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Salty showdown draws near

Public hearing to discuss the Sanitation District’s controversial sewer-rate hike is Tuesday

Posted: July 24, 2010 9:52 p.m.
Updated: July 25, 2010 4:30 a.m.

I had no idea, but if (the sewage rate) is going to go up that much, (the chloride) is probably a bad thing. I do think there should be cleaner water, and I’m for better produce.” Anna Lucas, 30, Valencia

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The biggest battle in the on-going water war over chloride happens Tuesday.

Officially, the showdown is called a public hearing sponsored by the Santa Clarita Valley Sanitation District seeking to raise sewer rates to help pay for a $210 million salt-ridding reverse-osmosis plant.

The battle scene is City Hall; showdown set for 6:30 p.m.

While the proposed 50-percent rate increase would likely be felt in residents’ pocketbooks — especially those on fixed incomes — it’s the Santa Clarita Valley business community that stands to lose the most, according to interviews conducted over several months’ time.

“For local businesses, the proposed rate hikes are a knife through the heart.”

That’s what SCV Chamber of Commerce Director Ed Masterson called them earlier this month.

Studies indicate that businesses that use lots of water, including restaurants, could see rate hikes costing them several hundred thousand dollars. The result, business leaders fear, could be a severe setback for the Santa Clarita Valley’s economy, which so far has weathered the recession much better than the economies of most other areas.

District spokesman Dave Bruns, who this month has been fielding complaints and criticisms about the proposed new rates, welcomes the protests heard so far.

“It’s a decision for the community,” he told The Signal early on in the debate.

The ongoing water war pits those wanting expensive chloride-free water to water their crops in Ventura County against those opposed to paying higher sewage rates to provide that clean water to farmers outside the Santa Clarita Valley.

Locals can take action
The Sanitation District wants to build a reverse osmosis plant to comply with water quality levels set by the Los Angeles Regional Water Quality Control Board.

If the district doesn’t comply, the water quality board could fine it $10,000 every day it fails to do so — a cost that would pass on to ratepayers.

Those opposed to the plan are the local ratepayers themselves — both business owners and residents — who don’t want to pay more money to wash their dishes and flush their toilets.

District officials are compelled by law, under Proposition 218, to offer any property owner who has a sewer connection a chance to protest the proposed rate hikes.

To that end, they mailed each of their customers a “protest form” this summer, enabling rate payers to effectively vote against the rate changes.

As well, The Signal reprinted copies of the protest forms in the newspaper every day since July 24 to make it easier for rate payers to quash the proposed rate increases.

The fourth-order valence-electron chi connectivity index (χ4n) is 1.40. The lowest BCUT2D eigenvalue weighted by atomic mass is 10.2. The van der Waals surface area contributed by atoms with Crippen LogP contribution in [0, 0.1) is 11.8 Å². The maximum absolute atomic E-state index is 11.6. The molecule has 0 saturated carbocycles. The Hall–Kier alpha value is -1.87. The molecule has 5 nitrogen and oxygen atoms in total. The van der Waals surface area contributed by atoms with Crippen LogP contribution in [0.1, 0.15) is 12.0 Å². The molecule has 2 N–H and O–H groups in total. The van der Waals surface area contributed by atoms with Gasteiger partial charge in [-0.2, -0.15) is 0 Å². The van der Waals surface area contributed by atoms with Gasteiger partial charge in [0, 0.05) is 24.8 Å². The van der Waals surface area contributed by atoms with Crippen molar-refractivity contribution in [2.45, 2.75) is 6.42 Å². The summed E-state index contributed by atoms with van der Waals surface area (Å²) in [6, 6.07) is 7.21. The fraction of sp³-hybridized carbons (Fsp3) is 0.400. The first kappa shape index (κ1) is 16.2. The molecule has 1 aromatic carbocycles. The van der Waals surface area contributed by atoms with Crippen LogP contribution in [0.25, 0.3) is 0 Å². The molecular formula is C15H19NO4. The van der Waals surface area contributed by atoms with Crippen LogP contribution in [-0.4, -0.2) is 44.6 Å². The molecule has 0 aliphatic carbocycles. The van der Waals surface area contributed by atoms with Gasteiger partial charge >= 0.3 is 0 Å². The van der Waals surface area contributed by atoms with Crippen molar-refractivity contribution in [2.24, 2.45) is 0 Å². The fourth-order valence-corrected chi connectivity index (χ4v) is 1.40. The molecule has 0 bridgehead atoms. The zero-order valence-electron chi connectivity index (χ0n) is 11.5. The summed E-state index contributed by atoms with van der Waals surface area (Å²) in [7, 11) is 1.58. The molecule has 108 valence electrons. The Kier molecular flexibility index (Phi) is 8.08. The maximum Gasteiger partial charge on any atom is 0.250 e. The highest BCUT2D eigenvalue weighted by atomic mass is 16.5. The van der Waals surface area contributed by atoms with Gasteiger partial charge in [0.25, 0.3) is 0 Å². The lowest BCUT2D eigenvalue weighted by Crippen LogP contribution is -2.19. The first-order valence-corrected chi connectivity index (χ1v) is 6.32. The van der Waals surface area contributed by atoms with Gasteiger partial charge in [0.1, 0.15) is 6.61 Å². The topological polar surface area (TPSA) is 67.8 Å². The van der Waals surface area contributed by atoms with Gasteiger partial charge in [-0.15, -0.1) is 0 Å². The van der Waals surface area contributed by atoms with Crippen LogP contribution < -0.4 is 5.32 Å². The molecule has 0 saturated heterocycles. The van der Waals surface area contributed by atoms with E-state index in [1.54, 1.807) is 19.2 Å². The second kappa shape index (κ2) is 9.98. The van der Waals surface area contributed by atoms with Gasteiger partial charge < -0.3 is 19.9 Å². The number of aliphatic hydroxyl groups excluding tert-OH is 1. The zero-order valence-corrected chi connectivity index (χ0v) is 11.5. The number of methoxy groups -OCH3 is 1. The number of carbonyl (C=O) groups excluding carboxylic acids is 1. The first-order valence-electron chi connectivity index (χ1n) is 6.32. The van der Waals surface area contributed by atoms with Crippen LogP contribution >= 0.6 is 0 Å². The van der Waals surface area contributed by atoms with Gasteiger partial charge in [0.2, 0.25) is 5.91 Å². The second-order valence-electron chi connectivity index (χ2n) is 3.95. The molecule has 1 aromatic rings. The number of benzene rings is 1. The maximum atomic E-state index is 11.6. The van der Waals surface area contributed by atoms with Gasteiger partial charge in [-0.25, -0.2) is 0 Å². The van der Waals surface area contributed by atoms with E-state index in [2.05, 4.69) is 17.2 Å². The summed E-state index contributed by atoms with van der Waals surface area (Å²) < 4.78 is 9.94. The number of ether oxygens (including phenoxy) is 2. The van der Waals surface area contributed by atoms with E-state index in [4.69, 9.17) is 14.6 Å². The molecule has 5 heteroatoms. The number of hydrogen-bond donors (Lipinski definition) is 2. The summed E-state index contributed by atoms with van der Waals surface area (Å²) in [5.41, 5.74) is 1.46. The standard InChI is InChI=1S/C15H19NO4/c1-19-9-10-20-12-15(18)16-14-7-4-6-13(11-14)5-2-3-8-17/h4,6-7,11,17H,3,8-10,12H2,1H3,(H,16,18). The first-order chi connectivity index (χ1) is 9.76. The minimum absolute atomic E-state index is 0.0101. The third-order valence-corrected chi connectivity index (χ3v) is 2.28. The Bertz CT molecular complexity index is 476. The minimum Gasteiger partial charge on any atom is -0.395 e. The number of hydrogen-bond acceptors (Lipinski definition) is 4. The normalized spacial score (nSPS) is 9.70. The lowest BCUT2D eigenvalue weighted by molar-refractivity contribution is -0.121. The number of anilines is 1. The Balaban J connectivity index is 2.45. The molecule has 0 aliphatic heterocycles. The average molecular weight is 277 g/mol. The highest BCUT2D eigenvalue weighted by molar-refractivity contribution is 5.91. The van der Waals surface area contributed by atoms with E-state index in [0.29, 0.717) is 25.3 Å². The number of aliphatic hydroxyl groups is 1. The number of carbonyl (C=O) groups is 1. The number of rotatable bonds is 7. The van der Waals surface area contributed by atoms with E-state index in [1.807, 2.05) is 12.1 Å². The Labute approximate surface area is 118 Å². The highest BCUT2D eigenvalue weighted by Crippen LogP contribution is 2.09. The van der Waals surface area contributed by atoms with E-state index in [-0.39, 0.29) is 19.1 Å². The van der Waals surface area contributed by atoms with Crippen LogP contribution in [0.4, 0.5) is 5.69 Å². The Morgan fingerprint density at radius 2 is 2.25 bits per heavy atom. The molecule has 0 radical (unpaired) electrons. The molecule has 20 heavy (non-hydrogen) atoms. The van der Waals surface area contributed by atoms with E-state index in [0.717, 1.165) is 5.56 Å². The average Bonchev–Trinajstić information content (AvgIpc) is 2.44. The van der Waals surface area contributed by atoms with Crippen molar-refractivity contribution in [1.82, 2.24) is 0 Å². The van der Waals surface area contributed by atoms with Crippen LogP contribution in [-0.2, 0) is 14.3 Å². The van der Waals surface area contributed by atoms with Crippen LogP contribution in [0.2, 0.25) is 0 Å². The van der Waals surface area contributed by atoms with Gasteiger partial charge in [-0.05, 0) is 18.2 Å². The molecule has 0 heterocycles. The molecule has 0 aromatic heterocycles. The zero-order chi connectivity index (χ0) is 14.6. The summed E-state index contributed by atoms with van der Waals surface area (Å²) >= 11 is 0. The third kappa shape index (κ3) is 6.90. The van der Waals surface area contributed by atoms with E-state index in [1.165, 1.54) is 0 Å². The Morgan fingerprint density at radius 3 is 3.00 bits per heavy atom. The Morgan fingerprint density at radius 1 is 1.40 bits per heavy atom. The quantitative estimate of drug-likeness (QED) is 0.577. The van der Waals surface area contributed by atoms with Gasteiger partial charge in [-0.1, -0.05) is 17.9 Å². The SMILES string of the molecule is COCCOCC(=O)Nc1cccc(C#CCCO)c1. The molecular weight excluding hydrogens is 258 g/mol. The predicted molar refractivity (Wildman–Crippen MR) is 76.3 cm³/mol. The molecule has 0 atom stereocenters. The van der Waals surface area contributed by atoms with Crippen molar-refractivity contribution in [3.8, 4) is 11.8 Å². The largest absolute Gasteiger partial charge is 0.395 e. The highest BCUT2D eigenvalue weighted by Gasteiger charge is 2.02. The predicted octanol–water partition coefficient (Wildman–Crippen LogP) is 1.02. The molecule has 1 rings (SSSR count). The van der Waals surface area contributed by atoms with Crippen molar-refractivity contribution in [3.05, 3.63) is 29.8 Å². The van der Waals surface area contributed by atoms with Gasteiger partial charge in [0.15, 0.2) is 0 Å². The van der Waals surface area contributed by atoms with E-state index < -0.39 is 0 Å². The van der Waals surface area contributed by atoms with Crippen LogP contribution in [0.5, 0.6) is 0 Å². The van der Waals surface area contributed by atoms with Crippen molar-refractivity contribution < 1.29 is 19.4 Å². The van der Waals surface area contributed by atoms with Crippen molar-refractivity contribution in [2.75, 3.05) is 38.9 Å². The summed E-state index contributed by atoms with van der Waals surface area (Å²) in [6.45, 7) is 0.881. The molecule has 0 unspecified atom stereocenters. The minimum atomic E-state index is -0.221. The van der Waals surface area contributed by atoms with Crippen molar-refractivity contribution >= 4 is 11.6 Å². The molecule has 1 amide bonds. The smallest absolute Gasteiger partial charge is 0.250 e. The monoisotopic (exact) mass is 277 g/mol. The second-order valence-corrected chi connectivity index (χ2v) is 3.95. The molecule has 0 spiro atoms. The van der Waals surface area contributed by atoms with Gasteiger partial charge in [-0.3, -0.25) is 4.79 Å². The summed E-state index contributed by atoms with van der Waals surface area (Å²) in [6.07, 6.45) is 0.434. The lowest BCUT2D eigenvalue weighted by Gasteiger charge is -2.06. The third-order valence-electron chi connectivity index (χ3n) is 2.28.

What does it take to win the water war?

A total of at least 34,000 protest-form signatures — representing half the district’s ratepayers — is the silver bullet needed to send everyone back to the drawing board to come up with an acceptable plan.

Rate hike protesters who haven’t already sent in their signed protest forms can take them to the public hearing at 6:30 p.m. at City Hall. Protest forms cannot be dropped off at City Hall before the public hearing.

However, it’s not likely the whole issue will just go away should a sufficient number of responses be received Tuesday night.

Chloride Levels
Residents and business owners can live comfortable and healthy lives in the Santa Clarita Valley with water that contains 250 milligrams of chloride for every liter of water, according to standards set by the Environmental Protection Agency and the state Board of Health.

In fact, we can get by just as well — for short periods — with chloride levels as high as 600 milligrams per liter.

But the Regional Water Quality Control Board wants the water in the Santa Clara River to contain no more than 117 milligrams per liter of chloride when it leaves Los Angeles County and flows into Ventura County, where suburbs give
way to farms.

And since Santa Clarita Valley sewage winds up in the Santa Clara River, the cost of removing chloride — much of which is in the water when it arrives in the valley through the State Water Project — is being laid at the feet of local residents.

According to farming interests in Ventura County, any level of chloride in the water higher than 117 milligrams per liter damages salt-sensitive crops downstream, such as strawberries and avocados.

Although The Signal has been unable to find sufficient evidence to back up that claim, Ventura County farmers were able to convince the Regional Water Quality Control Board to adopt the lower chloride level standard because, according to state and federal law, that’s the water quality to which they are entitled.

The Clean Water Act of 1972 and the state’s Porter-Cologne Act of 1969 guarantees to “beneficial users” — such as strawberry and avocado farmers — water as pure as rainwater.

To that end, sanitation district officials must ensure that water discharged back into the Santa Clara River contains no more than 117 milligrams per liter.

In order to do that, they say, they must build a reverse-osmosis plant that would remove chloride from the water.

In order to build it, they must raise local sewer rates.

In order to stop the plan, protesters must sign their forms, add their property-parcel numbers (found on their property-tax notices) and bring them to the public hearing Tuesday at 6:30 p.m


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